In the past biohazardous/medical waste was disposed of in regular municipal trash along with household garbage. After a series of serious and unfortunate events, the Medical Waste Tracking Act of 1988 was enacted. Along the East Coast of the United States medical waste, such as syringes washed ashore beaches. Also, in 1987, Indianapolis, Indiana children were found playing with vials of blood they found in a dumpster outside a medical facility. Two became infected with HIV.
Waste (liquid, solid, or gas) is considered hazardous when it has the property of being flammable, reactive, explosive, corrosive, radioactive, infectious, irritating, sensitizing, or bio-accumulative. Biohazardous/medical waste has the characteristics of being infectious and hazardous.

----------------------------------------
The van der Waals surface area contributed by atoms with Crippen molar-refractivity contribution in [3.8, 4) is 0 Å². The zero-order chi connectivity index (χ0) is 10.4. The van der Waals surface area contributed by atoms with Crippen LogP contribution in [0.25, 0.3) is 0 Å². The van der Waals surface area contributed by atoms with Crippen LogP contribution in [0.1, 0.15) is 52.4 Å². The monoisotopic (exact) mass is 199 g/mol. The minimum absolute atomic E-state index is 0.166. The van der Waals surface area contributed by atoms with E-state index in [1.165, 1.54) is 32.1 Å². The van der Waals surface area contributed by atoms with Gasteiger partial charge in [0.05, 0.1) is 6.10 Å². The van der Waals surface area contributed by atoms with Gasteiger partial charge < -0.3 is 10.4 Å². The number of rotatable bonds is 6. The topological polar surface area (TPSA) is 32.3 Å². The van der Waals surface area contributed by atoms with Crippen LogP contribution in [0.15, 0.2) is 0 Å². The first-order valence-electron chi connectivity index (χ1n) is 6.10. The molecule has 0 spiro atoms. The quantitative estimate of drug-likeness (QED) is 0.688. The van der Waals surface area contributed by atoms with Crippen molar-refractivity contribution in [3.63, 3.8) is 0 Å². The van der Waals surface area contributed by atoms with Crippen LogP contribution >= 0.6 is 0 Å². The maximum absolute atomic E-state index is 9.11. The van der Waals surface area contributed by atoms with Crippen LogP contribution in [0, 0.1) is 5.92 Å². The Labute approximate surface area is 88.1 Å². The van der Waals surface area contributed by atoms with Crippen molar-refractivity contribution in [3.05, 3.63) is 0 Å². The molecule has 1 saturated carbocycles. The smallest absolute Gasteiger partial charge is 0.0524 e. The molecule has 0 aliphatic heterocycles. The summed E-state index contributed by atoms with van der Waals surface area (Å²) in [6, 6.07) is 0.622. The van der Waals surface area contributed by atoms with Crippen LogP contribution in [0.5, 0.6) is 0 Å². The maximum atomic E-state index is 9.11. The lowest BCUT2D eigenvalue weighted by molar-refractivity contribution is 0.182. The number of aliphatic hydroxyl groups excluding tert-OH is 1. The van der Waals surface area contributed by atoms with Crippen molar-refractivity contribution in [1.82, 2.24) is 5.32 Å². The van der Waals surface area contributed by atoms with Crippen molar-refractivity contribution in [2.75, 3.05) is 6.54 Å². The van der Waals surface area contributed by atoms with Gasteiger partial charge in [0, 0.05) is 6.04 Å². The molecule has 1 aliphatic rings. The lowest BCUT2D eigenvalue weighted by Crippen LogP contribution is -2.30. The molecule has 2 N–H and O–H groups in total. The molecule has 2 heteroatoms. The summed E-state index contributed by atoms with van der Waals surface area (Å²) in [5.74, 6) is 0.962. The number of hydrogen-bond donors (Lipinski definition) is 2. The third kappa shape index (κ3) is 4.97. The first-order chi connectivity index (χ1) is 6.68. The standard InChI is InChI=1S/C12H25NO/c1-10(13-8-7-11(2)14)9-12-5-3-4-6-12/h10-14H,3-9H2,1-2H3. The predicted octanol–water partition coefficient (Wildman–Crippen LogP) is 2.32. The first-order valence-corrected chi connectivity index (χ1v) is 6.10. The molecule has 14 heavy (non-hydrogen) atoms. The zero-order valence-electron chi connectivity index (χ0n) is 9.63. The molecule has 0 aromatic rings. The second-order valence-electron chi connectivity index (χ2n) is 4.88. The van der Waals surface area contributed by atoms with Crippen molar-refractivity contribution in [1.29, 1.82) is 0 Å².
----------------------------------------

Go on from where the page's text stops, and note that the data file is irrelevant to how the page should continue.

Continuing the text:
In the lab BIOHAZARDOUS WASTE is generated from :
- Microbiological cultures or stocks ( bacterial, viral, parasitic, fungal,)
- Cell/tissue cultures
- Organs and tissue from humans or animals.
- Feces, blood, urine or any other body fluid.
- Contaminated animal bedding
- Disposable personal protective equipment (PPE): gloves & gowns
- Contaminated labware: flasks, plates, pipets, etc.
- Sharps: scalpels, razor blades, Pasteur pipettes, needles, syringes.
Sharps are placed in a container like this:
Most biohazardous/medical waste is disposed of by incineration. Incineration involves burning the waste at elevated temperatures until an ash is produced. This method not only removes infectious and hazardous agents, but also reduces the size of the waste; significantly. Other methods involve various types of disinfecting, shredding, and grinding. The Environmental Protection Agency (EPA), the Occupational Safety and Health Administration (OHSA), the National Institutes of Health (NIH), and the United States Department of Agriculture (USDA) all have regulations concerning the treatment, storage, removal and disposal of biohazardous waste.
(methods of liquid and gas waste removal not discussed in this article)